Schizophrenia does not in itself deprive a person of his intellectual and volitive capacity.
The Spanish Supreme Court did not take into account the mental disorder as a circumstance precluding liability (article 20.1 of the Spanish Criminal Code) in the notorious case of the “meat grinder from Majadahonda” who suffered from schizophrenia, according to doctors.
The Spanish Supreme Court usually takes into account paranoid schizophrenia as a circumstance that precludes or at least limits the criminal liability, but not in this case.
The crime occurred in 2015, although the defendant began preparation in 2008, when he bought an industrial meat grinder “Braher P-22”, which he used to dismember his aunt and another woman whom he killed in the basement of his house, in order to cover up his crime. Because of this, he became known as the “meat grinder from Majadahonda,” and was sentenced to 27 years in jail.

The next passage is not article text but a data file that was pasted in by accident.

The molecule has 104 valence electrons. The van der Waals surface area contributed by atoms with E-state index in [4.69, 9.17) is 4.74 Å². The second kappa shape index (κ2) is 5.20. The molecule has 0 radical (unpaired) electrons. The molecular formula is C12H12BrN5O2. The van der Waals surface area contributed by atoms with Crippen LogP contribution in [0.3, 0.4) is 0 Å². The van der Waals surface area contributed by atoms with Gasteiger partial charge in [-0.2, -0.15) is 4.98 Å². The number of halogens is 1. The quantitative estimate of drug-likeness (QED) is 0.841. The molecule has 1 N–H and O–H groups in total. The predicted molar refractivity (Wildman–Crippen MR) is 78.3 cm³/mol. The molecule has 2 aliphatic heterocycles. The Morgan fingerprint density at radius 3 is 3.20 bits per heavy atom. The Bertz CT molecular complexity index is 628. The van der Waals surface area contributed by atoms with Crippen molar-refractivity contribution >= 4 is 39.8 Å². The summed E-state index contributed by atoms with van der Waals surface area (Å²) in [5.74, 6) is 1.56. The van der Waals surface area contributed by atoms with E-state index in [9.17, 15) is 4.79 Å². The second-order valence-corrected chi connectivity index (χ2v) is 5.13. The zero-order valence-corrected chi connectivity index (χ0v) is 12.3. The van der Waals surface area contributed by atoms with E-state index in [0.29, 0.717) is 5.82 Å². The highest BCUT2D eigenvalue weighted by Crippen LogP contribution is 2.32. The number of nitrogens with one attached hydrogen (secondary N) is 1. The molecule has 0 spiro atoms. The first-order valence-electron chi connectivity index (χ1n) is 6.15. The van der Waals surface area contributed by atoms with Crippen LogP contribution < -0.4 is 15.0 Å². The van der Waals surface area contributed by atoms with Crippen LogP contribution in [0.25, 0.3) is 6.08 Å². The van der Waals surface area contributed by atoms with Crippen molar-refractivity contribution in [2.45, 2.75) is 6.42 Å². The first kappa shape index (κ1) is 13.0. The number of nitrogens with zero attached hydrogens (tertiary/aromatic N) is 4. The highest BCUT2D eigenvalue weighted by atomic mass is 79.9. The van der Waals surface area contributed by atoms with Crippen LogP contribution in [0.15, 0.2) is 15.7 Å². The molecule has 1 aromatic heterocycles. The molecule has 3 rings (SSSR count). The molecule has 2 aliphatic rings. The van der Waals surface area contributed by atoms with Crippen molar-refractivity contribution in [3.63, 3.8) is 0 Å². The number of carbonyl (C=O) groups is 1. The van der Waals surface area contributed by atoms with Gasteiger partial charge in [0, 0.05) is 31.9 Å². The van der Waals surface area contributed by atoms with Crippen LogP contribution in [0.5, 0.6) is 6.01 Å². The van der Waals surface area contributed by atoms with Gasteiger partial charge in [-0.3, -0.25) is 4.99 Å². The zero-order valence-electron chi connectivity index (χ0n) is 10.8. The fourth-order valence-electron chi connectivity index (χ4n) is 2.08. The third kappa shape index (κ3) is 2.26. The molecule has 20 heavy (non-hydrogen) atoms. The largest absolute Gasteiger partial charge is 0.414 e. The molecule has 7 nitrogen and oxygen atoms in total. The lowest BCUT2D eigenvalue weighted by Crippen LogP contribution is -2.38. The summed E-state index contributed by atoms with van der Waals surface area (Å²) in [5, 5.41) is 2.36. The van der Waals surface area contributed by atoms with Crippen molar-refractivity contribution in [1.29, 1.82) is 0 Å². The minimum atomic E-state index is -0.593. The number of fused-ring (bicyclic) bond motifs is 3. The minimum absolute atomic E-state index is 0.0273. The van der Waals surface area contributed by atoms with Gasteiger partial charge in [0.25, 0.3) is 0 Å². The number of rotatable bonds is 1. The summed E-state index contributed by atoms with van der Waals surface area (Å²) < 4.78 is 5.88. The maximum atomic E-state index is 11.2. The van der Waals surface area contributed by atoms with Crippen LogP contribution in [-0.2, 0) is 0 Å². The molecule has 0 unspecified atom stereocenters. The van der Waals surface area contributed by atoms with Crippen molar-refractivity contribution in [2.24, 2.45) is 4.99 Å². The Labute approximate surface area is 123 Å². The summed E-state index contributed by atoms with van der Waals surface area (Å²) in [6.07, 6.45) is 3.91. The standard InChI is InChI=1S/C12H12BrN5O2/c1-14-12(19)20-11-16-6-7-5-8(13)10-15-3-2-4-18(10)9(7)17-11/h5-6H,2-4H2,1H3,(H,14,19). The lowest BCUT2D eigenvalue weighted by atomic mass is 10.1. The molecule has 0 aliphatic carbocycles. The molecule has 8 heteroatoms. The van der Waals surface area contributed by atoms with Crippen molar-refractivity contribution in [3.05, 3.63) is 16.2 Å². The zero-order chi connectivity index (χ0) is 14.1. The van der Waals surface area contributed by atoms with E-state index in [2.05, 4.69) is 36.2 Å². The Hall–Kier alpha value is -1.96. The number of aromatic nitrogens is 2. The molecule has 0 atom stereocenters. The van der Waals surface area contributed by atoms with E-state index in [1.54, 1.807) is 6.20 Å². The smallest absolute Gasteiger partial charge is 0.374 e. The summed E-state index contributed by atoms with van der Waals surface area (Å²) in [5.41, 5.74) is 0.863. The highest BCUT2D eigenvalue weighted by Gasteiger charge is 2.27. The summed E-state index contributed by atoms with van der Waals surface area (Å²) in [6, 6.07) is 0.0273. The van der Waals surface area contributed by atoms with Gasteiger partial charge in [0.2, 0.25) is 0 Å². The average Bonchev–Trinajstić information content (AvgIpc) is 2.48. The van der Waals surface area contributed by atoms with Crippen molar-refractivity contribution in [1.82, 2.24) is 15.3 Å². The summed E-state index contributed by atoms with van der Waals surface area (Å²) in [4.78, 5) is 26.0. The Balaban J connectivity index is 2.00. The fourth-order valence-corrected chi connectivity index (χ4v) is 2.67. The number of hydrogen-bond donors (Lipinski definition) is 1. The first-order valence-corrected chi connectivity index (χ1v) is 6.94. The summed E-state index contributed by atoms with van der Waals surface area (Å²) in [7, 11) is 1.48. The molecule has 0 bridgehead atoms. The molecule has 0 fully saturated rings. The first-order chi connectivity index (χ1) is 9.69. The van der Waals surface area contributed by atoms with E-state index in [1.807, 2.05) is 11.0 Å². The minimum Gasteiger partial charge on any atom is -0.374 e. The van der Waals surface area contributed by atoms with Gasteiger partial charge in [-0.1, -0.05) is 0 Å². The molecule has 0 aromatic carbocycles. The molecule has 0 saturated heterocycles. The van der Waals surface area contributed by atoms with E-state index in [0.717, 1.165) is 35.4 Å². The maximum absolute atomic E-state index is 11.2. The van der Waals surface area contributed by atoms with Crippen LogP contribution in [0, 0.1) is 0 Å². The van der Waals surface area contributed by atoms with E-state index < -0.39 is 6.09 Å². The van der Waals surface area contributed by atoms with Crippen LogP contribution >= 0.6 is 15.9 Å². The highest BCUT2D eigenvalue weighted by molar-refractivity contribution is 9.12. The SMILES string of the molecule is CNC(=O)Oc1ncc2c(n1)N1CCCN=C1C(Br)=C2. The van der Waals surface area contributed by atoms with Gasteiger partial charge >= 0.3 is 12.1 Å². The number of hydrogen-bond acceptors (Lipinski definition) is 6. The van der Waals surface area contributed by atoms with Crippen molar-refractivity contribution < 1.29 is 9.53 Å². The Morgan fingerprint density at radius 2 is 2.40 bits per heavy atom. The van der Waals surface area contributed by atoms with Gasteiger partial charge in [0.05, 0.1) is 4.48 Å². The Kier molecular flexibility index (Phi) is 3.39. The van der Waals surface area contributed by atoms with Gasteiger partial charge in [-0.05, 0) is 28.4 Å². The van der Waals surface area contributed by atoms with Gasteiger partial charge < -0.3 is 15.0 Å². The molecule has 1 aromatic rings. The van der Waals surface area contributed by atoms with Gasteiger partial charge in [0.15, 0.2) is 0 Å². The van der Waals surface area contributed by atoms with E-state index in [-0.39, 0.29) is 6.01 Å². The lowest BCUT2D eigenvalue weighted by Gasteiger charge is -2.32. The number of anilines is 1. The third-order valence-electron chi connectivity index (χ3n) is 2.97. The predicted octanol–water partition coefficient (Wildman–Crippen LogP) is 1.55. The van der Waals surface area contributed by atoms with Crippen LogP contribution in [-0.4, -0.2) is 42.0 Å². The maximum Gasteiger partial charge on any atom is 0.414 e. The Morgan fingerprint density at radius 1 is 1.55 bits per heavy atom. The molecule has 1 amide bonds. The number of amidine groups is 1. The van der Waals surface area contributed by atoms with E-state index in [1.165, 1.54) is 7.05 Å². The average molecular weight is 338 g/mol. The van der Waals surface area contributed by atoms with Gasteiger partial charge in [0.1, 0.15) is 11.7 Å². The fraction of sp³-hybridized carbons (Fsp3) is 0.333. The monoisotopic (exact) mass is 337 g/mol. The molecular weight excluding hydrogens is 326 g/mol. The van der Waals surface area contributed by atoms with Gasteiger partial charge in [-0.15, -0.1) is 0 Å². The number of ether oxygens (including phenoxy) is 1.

At the trial, it was proved that the defendant had already undergone hospital treatment between 2012 and 2014 due to outbreaks of acute delirium caused by paranoid schizophrenia. However, this did not prevent the Supreme Court from dismissing the cassation appeal, in which the lawyers alleged the incomplete exculpatory circumstance, in accordance with Article 20.1 of the Spanish Criminal Code. From the verdict of the Spanish Supreme Court of October 9, 2018, it follows that paranoid schizophrenia does not in itself deprive a person of his intellectual and volitive capacity, although this may occur during delusional flashes. The Court confirmed the thesis of a premeditated murder in view of the fact that preparations for the crime and its cover up were carried out by the defendant over a long period of time. Taking into account the fact of a thorough preparation of the crime, the hypothesis that the defendant was not aware of his actions did not seem plausible to the Court.